City opens upgraded homeless shelter on Southampton Street
For the past three months, Kenneth Evans contorted his lanky body as well as he could to sleep on a narrow, aluminum-framed cot beneath bright lights in a sprawling gym packed with more then 200 other homeless men.
This week, for the first time since he and others were hurriedly evacuated from their shelter on Long Island in early October and crowded into the South End Fitness Center, Evans got a decent night’s sleep.
The 42-year-old was one of 100 men who tucked into the far more comfortable beds – with new blankets and sheets – on the fully renovated second floor of the city’s new shelter on Southampton Street.
“I slept really well,” he said while Mayor Martin J. Walsh led local officials, advocates, and reporters on a tour of the facility on Thursday. “We were really ready to get off those cots. They weren’t made to sleep on that long.”
Less than a month ago, the brick building housed the Boston Transportation Department’s old sign shop. Asbestos tiles covered the floors and many of the windows were cracked. Paint peeled off plaster walls also filled with asbestos, and an array of bulky tools littered the old workshop where for decades city workers made signs, meters, and traffic lights.
Over the past few weeks, the city moved the entire department and all its equipment out of the building, which is just across the street from Boston Fire Department headquarters in the Newmarket neighborhood.
By Tuesday, in a feat of unparalleled speed for any previous city building, the second floor had been completely transformed. Teams of private contractors working late into the nights installed $2 million worth of new floors, walls, plumbing, lighting, fire alarms, sheetrock, paint, electrical and heating systems, and much more.
When the homeless arrived for the first time on Tuesday night, they found a gleaming facility, a space that under normal circumstance would have taken more than a year to design and build.
The bunk beds, which were shipped from Long Island, were all made, as if at a hotel, and the old frames painted black. Just-completed bathrooms sparkled with new fixtures. Soft, energy efficient lights from the ceiling brightened newly painted walls.
There were circular tables set up by a flat screen television, and a serving area, where the men will eat breakfast and dinner. Board games were stacked by a newly built counselor’s station. New signs appeared everywhere — illuminating exits, bathrooms, sprinklers.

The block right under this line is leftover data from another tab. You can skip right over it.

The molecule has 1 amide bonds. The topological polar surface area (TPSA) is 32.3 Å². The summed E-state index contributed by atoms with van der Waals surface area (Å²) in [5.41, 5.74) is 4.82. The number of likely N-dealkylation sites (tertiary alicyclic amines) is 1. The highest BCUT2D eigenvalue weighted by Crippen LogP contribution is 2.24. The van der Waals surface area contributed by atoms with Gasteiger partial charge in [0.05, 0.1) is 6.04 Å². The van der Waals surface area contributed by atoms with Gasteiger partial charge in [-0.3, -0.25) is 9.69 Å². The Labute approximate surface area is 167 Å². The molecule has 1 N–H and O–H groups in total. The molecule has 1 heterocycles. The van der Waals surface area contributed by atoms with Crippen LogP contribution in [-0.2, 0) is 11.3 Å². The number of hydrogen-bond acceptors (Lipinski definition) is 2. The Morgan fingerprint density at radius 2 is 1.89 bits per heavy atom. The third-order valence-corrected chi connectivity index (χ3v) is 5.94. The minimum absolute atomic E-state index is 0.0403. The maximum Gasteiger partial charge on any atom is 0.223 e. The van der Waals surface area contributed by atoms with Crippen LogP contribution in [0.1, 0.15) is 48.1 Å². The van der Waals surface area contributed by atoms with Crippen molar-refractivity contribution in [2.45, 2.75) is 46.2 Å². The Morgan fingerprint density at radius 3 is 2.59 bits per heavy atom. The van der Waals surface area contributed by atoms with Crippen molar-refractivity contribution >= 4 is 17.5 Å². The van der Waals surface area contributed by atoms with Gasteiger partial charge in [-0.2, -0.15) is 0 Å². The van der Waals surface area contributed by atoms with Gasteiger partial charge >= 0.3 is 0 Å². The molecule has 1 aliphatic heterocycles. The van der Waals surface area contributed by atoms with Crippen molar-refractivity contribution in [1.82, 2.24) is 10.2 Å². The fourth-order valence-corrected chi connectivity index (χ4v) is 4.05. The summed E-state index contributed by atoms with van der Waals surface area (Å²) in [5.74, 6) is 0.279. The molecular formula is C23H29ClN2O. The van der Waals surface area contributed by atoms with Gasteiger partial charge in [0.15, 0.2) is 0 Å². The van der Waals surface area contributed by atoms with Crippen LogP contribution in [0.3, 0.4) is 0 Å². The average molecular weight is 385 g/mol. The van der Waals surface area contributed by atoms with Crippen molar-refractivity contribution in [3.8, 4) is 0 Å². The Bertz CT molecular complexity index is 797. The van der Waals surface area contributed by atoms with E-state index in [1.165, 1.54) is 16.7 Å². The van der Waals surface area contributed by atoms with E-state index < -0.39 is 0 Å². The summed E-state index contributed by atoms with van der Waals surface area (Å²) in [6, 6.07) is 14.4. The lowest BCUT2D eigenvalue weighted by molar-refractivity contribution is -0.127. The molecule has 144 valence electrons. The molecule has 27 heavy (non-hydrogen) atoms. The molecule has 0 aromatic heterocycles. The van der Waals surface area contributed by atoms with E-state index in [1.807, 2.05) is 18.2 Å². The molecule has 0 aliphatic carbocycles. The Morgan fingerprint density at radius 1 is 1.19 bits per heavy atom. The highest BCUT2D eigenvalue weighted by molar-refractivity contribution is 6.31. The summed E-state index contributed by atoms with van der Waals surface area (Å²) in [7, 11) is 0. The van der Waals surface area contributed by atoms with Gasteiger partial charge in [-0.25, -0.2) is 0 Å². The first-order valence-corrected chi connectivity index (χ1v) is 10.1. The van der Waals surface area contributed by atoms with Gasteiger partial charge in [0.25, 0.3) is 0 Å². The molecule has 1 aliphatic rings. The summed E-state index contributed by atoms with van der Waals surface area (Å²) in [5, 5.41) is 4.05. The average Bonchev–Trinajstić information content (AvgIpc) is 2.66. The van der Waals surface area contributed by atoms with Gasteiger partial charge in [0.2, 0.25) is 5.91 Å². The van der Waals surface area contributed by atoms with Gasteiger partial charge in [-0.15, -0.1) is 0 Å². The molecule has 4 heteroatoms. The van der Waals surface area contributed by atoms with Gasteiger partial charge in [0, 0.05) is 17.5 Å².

Evans opened a door and showed off a kitchen, with a new stove, refrigerator, and cabinets.
“This is a blessing,” he said. “At Long Island, all we had was a microwave.”
The shelter opened after months of indecision about where to house 700 homeless men and women following a decision on Oct. 8 by city engineers to condemn the bridge leading to the refuge on Boston Harbor.
Many of them have stayed in temporary shelters on cots and mats since then. Most will continue to stay there until the new shelter is finished in April, when it will house as many as 490 men. The women will stay at another shelter.
Before leading the tour, Walsh thanked the private contractors — Turner Construction, Suffolk Construction, and Gilbane Building — that employed the teams of carpenters, pipefitters, plumbers, ironworkers, electricians, and sprinkler fitters that did the work.
“This is one of our greatest accomplishments,” he said. “This is the most important thing we can do as the city of Boston — to make sure that we take care of the people in our city who need the help the most.”
The shelter bears wall-length posters of cityscapes, including the Zakim Bridge and the Boston Common, with quotes from Walsh.
One read: “We are a city of second chances and redemption, a place where hard times have forged character throughout our history.”
Another read: “We are in this together, every man, woman, and child. For our seniors and our students, for rich and poor, and everyone in between.”
As he walked around the 45,000-square-foot building, Evans oozed pride.
“It exceeds my expectations,” he said.
The wait to sleep in a bed was longer than he expected, and there were many nights when he twisted and turned more than he slept, his knees banging against the metal frame of his cot as he tried to get comfortable. The sounds of snoring from so many other men in such close proximity also kept him up at night.
He said there remain some kinks to be worked out at the new shelter.
The lights are still too bright at night, and he looks forward to the day when food is cooked in the building, rather than brought in from outside.
But the new place has made it feel like there are people who care for him and the other homeless men, he said.
“I fell in love with the place right away,” he said.